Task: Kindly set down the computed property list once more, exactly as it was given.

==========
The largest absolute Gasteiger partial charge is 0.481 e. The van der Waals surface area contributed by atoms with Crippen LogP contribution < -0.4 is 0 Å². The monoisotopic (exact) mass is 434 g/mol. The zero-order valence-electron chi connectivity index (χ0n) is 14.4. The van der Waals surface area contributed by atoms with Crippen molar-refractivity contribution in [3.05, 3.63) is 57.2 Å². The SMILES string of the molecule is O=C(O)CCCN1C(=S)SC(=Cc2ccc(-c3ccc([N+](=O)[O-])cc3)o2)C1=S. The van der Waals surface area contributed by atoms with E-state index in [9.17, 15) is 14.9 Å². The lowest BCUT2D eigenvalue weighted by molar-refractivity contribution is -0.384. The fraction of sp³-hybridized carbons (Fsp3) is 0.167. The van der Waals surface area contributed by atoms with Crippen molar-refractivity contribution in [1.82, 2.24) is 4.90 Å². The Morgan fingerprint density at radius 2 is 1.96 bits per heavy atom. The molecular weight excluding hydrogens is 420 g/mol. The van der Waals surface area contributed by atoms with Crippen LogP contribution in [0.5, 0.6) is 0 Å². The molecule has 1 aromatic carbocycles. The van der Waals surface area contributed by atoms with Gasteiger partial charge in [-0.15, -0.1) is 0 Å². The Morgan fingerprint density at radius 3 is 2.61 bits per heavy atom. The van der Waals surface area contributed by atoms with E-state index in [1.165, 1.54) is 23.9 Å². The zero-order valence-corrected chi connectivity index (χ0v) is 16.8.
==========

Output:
The largest absolute Gasteiger partial charge is 0.481 e. The van der Waals surface area contributed by atoms with Crippen LogP contribution < -0.4 is 0 Å². The monoisotopic (exact) mass is 434 g/mol. The zero-order valence-electron chi connectivity index (χ0n) is 14.4. The van der Waals surface area contributed by atoms with Crippen molar-refractivity contribution in [3.05, 3.63) is 57.2 Å². The SMILES string of the molecule is O=C(O)CCCN1C(=S)SC(=Cc2ccc(-c3ccc([N+](=O)[O-])cc3)o2)C1=S. The van der Waals surface area contributed by atoms with E-state index in [9.17, 15) is 14.9 Å². The lowest BCUT2D eigenvalue weighted by molar-refractivity contribution is -0.384. The fraction of sp³-hybridized carbons (Fsp3) is 0.167. The van der Waals surface area contributed by atoms with Crippen molar-refractivity contribution in [1.82, 2.24) is 4.90 Å². The Morgan fingerprint density at radius 2 is 1.96 bits per heavy atom. The molecular weight excluding hydrogens is 420 g/mol. The van der Waals surface area contributed by atoms with Crippen LogP contribution in [0.5, 0.6) is 0 Å². The molecule has 1 aromatic carbocycles. The van der Waals surface area contributed by atoms with Gasteiger partial charge in [-0.15, -0.1) is 0 Å². The Morgan fingerprint density at radius 3 is 2.61 bits per heavy atom. The van der Waals surface area contributed by atoms with E-state index in [1.165, 1.54) is 23.9 Å². The zero-order valence-corrected chi connectivity index (χ0v) is 16.8.